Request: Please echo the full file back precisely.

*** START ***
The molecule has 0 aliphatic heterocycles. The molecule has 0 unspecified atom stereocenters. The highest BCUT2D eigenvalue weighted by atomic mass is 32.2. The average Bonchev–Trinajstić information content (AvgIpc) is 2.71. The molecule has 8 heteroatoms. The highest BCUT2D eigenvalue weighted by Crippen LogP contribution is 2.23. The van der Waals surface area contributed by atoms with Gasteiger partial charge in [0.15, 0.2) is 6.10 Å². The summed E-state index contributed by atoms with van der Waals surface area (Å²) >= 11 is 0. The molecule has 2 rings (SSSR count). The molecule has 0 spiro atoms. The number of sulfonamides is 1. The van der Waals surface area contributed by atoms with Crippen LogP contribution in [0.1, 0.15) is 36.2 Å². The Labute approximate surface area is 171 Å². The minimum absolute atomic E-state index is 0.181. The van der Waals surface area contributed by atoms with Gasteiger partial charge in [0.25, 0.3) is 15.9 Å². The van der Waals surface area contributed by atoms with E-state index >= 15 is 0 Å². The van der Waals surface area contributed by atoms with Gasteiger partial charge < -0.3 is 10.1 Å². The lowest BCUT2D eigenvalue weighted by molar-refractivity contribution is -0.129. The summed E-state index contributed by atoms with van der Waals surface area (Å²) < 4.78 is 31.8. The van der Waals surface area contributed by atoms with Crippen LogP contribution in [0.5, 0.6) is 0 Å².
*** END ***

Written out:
The molecule has 0 aliphatic heterocycles. The molecule has 0 unspecified atom stereocenters. The highest BCUT2D eigenvalue weighted by atomic mass is 32.2. The average Bonchev–Trinajstić information content (AvgIpc) is 2.71. The molecule has 8 heteroatoms. The highest BCUT2D eigenvalue weighted by Crippen LogP contribution is 2.23. The van der Waals surface area contributed by atoms with Gasteiger partial charge in [0.15, 0.2) is 6.10 Å². The summed E-state index contributed by atoms with van der Waals surface area (Å²) >= 11 is 0. The molecule has 2 rings (SSSR count). The molecule has 0 spiro atoms. The number of sulfonamides is 1. The van der Waals surface area contributed by atoms with Crippen LogP contribution in [0.1, 0.15) is 36.2 Å². The Labute approximate surface area is 171 Å². The minimum absolute atomic E-state index is 0.181. The van der Waals surface area contributed by atoms with Gasteiger partial charge in [0.25, 0.3) is 15.9 Å². The van der Waals surface area contributed by atoms with E-state index >= 15 is 0 Å². The van der Waals surface area contributed by atoms with Gasteiger partial charge < -0.3 is 10.1 Å². The lowest BCUT2D eigenvalue weighted by molar-refractivity contribution is -0.129. The summed E-state index contributed by atoms with van der Waals surface area (Å²) < 4.78 is 31.8. The van der Waals surface area contributed by atoms with Crippen LogP contribution in [0.5, 0.6) is 0 Å².